The researchers say the majority of NOTCH1 mutations in ACC (91%) are predicted to be activating or revving up those problematic proteins (aka ​​gain-of-function mutations). 

P53 Gene

Other evidence has shown a specific gene called the p53 tumor suppressor gene is somehow inactivated in advanced and aggressive forms of ACC. The p53 gene limits cell growth by monitoring the rate at which cells divide.

This doesn’t mean those genes are the cause of the ACC. It means, though, that there is some connection or correlation between these non-inherited genetic changes and ACC.

Lifestyle Risk Factors 

Different cancer types can have various risk factors. Risk factors are things that increase your risk of developing cancer. According to the American Society of Clinical Oncology (ASCO), most risk factors do not directly “cause” cancer.

Some lifestyle risk factors for cancer, like smoking, can be changed, while other risk factors, like family history, cannot. ASCO says risk factors for ACC have not been proven consistently with scientific research.

One small control study involving 81 patients with major salivary gland cancer published in the journal Cancer found a significant association between cigarette smoking and major salivary gland cancer, though.

General risk factors for oral cancer include:

  • Tobacco use of any kind, including cigarette smoking 
  • Heavy alcohol use 
  • Using tobacco plus alcohol (poses a much greater risk than using either substance alone) 
  • Not eating enough fruits and vegetables regularly
  • Having a weakened immune system
  • Having specific underlying health problems like graft-versus-host disease (a complication of stem cell transplants)

One in vitro (test tube) study from 2015 published in the Journal of Immunology Letters suggests that elevated immune responses and/or secondhand smoke can negatively impact adenoid health. The study looked at 277 children (151 males and 126 females; median age 5.5 years) requiring adenoid surgery (removal or adenoid surgery with tonsil removal).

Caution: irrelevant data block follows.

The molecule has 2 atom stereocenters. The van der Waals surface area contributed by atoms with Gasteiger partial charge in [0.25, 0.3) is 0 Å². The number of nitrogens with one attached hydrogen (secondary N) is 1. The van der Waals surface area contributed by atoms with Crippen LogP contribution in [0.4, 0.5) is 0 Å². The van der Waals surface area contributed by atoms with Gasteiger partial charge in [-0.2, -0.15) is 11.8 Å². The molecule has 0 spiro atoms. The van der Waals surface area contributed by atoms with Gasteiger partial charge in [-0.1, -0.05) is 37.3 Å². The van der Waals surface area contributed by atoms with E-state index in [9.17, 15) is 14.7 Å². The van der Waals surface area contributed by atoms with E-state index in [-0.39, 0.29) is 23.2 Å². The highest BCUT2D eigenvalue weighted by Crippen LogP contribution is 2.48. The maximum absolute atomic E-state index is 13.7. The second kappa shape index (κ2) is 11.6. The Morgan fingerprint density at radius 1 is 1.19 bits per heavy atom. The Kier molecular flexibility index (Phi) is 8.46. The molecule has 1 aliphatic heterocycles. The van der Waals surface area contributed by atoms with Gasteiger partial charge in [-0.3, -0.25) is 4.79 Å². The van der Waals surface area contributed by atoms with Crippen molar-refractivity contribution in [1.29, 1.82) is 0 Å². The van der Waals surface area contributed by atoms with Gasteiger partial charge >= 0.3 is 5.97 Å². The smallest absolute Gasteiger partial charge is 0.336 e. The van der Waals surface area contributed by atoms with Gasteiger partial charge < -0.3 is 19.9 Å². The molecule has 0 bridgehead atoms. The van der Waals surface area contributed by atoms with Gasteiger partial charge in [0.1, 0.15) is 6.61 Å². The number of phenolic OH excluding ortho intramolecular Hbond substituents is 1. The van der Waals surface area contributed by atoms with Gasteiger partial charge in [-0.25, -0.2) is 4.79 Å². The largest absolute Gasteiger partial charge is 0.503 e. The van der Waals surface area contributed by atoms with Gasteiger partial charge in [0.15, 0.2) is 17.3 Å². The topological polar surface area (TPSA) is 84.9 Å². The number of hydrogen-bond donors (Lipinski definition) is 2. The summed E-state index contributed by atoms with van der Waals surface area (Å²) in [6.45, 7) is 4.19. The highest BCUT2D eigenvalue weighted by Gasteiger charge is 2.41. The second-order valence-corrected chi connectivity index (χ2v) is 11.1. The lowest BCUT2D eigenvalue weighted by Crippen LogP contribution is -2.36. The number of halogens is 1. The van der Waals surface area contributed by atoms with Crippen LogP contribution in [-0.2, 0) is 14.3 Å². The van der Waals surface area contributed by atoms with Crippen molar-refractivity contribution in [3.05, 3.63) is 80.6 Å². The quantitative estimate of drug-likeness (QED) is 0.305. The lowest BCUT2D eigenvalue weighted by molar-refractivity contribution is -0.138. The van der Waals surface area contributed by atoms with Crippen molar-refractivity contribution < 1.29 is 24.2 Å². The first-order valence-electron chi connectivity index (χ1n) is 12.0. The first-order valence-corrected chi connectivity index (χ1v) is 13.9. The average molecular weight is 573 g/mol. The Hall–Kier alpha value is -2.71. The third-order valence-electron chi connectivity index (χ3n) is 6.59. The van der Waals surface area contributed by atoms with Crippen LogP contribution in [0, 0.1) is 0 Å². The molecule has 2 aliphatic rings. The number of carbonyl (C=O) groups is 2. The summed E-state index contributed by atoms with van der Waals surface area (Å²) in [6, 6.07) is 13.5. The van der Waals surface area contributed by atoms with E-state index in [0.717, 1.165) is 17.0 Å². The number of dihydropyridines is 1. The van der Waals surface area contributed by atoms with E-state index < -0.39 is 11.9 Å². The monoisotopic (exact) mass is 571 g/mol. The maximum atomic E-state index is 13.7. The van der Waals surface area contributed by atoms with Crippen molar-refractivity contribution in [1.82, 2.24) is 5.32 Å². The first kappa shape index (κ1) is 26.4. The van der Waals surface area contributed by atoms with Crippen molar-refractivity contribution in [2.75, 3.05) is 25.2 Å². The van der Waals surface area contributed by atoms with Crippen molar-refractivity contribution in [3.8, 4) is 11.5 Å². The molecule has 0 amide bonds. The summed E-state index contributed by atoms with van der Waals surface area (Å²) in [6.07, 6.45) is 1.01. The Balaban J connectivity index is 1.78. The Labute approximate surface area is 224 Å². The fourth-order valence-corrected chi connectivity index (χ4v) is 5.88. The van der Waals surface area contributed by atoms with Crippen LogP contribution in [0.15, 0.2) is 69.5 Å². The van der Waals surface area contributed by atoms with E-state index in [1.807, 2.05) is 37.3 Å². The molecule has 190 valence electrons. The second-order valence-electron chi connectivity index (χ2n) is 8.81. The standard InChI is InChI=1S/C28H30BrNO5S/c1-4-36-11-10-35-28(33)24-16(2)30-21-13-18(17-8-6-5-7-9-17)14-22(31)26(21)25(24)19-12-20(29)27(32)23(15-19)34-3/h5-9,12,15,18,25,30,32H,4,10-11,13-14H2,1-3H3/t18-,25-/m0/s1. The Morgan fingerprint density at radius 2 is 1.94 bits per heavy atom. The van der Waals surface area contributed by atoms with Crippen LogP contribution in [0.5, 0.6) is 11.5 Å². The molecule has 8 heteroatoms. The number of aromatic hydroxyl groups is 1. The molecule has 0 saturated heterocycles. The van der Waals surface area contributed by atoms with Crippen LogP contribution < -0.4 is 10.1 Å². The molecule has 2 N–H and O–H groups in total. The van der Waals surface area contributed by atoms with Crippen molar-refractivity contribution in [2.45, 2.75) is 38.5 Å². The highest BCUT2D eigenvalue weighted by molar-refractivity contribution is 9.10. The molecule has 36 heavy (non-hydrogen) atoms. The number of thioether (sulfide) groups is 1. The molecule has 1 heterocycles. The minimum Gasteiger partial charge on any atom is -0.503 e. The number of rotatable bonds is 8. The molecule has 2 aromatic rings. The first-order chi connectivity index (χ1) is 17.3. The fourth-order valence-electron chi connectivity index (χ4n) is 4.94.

These risk factors were associated with elevated antibodies that play a crucial role in immune system functioning.

A study published in the journal Clinical Cancer Research in 2020 looked at 76 types of salivary gland tumors, including 22 ACC tumors. They found an association between ACC tumors and immune-depleted microenvironments. This means immune cells that fight disease were not getting inside or infiltrating the tumor cells.

Other types of salivary gland tumors showed more immune cell activity (infiltration). This research shows some association between immunosuppression (overpowered immune system) and ACC tumors.

More research on risk factors is needed.

Summary

The exact cause of adenoid cystic carcinoma is not yet known. Some gene alterations are associated with the tumor, but it doesn't appear to run in families. Lifestyle risk factors such as smoking have not been proven to raise the risk, but they are implicated in oral cancers in general.

A Word From Verywell 

If you’re concerned about developing ACC, you can talk to your doctor or dentist about your personal risk factors. While things like cigarette smoking and alcohol drinking have not been conclusively linked to or outright labeled as specific risk factors for ACC, they are both risk factors for other types of oral cancers.